The protagonist of the Bathory song, obsessed with his lust for power, sells his soul to an untamed force which he cannot understand and is led to ruin, in perhaps one of the most theatrical vocal performances in metal. Yet why did he fail?
Because of hubris, a pagan idea that was absorbed into the Devil. The dark truths within the very human soul which romanticism embraced are embodied in the Devil and regardless of whether he is a symbol or an actual being, he is associated with things that are real: disease, fear, anger, hate, earthly life, fire, power, desire and most importantly rebellion and hubris against the creator, making him a tragic figure of mythical proportions.
However, in this song, we get but a glimpse of Satan, as a lord of riches, glory and damnation for those who commit hubris. To better understand his relation to metal music, we will have to wait until some years later, when pioneering musicians would dare to walk into Bathory’s footsteps.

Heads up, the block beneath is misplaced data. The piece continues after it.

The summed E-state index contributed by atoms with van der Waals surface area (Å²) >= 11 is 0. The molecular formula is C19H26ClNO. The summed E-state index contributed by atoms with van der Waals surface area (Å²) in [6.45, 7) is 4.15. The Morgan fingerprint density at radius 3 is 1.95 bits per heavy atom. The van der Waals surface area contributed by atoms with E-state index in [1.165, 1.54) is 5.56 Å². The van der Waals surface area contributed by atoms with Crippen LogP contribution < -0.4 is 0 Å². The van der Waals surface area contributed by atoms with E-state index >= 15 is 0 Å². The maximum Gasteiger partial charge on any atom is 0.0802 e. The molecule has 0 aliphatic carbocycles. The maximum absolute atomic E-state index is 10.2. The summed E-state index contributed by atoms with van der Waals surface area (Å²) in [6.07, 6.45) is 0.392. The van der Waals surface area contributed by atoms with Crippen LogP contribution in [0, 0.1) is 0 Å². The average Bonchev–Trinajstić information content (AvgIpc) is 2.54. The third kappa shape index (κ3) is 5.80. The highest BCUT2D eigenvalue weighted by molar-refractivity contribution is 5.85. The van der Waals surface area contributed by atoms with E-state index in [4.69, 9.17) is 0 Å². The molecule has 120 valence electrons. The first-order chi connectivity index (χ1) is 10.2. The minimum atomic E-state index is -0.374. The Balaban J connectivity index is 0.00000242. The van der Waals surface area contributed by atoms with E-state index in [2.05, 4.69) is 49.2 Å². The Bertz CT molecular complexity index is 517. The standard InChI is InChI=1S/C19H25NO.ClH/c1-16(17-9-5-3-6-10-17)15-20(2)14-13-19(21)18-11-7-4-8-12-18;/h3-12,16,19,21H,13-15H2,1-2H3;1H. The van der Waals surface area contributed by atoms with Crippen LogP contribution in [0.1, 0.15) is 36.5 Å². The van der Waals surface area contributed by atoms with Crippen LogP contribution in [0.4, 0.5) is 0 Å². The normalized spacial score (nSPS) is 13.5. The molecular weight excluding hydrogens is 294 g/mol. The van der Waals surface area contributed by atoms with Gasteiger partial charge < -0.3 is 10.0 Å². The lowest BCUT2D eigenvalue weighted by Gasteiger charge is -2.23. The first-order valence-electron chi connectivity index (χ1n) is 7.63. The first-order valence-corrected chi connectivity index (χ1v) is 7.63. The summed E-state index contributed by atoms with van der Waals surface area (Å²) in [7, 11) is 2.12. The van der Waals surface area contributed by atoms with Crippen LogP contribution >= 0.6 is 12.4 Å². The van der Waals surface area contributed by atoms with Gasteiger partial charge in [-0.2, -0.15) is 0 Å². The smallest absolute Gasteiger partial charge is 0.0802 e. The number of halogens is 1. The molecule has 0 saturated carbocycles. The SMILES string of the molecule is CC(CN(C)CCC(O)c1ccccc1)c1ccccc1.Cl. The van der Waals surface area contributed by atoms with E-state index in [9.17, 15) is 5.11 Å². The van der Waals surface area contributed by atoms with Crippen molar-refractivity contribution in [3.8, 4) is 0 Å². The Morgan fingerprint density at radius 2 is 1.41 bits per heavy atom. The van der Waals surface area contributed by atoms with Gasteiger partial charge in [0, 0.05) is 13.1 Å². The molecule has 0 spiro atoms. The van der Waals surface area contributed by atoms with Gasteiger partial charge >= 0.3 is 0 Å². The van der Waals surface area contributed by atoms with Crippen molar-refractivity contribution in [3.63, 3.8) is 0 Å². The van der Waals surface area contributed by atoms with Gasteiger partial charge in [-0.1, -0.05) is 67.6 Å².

To Walk the Infernal Fields
Six years have passed since then, nothing compared to the thousand years of lost pride and lust, as Darkthrone’s hero attempts to embrace Evil as part of himself. The marching Bathory riff B3 returns and the overture stays almost the same but twisted with added sharps. B3 is identical to A2, but I named them thus, in order to illustrate the analogy between the two tracks; the entire song is an answer to Bathory, and a continuation of the quest for immortality:
A2 → B3 → Γ → Β3 → Γ → Ψ → Β4 → Γ → Ψ → Α2 → Β3
From the abode of demons
A wing of the pentagram
Comes the juice that painted
My heart and my soul
Swept in black they are
Swept in black I am
From this soul comes the eyes
That will look upon your ten
Beautiful heads with delight
My heart is the one
That will tend to your flames
And make them mine
We share this spirit –
My heart is yours…